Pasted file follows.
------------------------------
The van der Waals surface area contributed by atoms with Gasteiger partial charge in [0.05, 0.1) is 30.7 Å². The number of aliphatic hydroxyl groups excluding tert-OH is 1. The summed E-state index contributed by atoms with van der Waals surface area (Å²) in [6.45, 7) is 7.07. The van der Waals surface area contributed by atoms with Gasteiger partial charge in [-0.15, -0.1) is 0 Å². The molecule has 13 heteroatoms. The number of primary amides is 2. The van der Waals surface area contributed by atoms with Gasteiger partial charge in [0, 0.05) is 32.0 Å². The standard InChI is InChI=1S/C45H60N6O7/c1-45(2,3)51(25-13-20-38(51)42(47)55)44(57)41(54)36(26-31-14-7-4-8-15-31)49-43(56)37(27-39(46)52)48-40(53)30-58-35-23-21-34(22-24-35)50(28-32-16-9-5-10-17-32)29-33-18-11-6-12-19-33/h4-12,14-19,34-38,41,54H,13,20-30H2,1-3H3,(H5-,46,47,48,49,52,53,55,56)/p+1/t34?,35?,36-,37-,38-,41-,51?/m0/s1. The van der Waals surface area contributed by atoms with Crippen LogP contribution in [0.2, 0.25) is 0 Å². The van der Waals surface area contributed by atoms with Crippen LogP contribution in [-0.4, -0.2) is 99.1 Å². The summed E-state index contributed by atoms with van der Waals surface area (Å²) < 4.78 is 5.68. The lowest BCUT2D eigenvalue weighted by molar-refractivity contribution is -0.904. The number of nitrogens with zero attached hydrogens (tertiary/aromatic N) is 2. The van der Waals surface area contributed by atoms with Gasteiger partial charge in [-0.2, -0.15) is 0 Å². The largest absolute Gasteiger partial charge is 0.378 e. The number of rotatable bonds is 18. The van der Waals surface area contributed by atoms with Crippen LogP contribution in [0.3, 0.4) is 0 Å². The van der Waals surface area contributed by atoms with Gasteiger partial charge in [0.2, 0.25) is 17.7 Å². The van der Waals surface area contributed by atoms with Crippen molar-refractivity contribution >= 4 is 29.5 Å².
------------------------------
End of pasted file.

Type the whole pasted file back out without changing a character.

The van der Waals surface area contributed by atoms with Gasteiger partial charge in [0.05, 0.1) is 30.7 Å². The number of aliphatic hydroxyl groups excluding tert-OH is 1. The summed E-state index contributed by atoms with van der Waals surface area (Å²) in [6.45, 7) is 7.07. The van der Waals surface area contributed by atoms with Gasteiger partial charge in [-0.15, -0.1) is 0 Å². The molecule has 13 heteroatoms. The number of primary amides is 2. The van der Waals surface area contributed by atoms with Gasteiger partial charge in [0, 0.05) is 32.0 Å². The standard InChI is InChI=1S/C45H60N6O7/c1-45(2,3)51(25-13-20-38(51)42(47)55)44(57)41(54)36(26-31-14-7-4-8-15-31)49-43(56)37(27-39(46)52)48-40(53)30-58-35-23-21-34(22-24-35)50(28-32-16-9-5-10-17-32)29-33-18-11-6-12-19-33/h4-12,14-19,34-38,41,54H,13,20-30H2,1-3H3,(H5-,46,47,48,49,52,53,55,56)/p+1/t34?,35?,36-,37-,38-,41-,51?/m0/s1. The van der Waals surface area contributed by atoms with Crippen LogP contribution in [0.2, 0.25) is 0 Å². The van der Waals surface area contributed by atoms with Crippen LogP contribution in [-0.4, -0.2) is 99.1 Å². The summed E-state index contributed by atoms with van der Waals surface area (Å²) < 4.78 is 5.68. The lowest BCUT2D eigenvalue weighted by molar-refractivity contribution is -0.904. The number of nitrogens with zero attached hydrogens (tertiary/aromatic N) is 2. The van der Waals surface area contributed by atoms with Gasteiger partial charge in [-0.2, -0.15) is 0 Å². The largest absolute Gasteiger partial charge is 0.378 e. The number of rotatable bonds is 18. The van der Waals surface area contributed by atoms with Crippen LogP contribution in [0.3, 0.4) is 0 Å². The van der Waals surface area contributed by atoms with Gasteiger partial charge in [0.2, 0.25) is 17.7 Å². The van der Waals surface area contributed by atoms with Crippen molar-refractivity contribution >= 4 is 29.5 Å².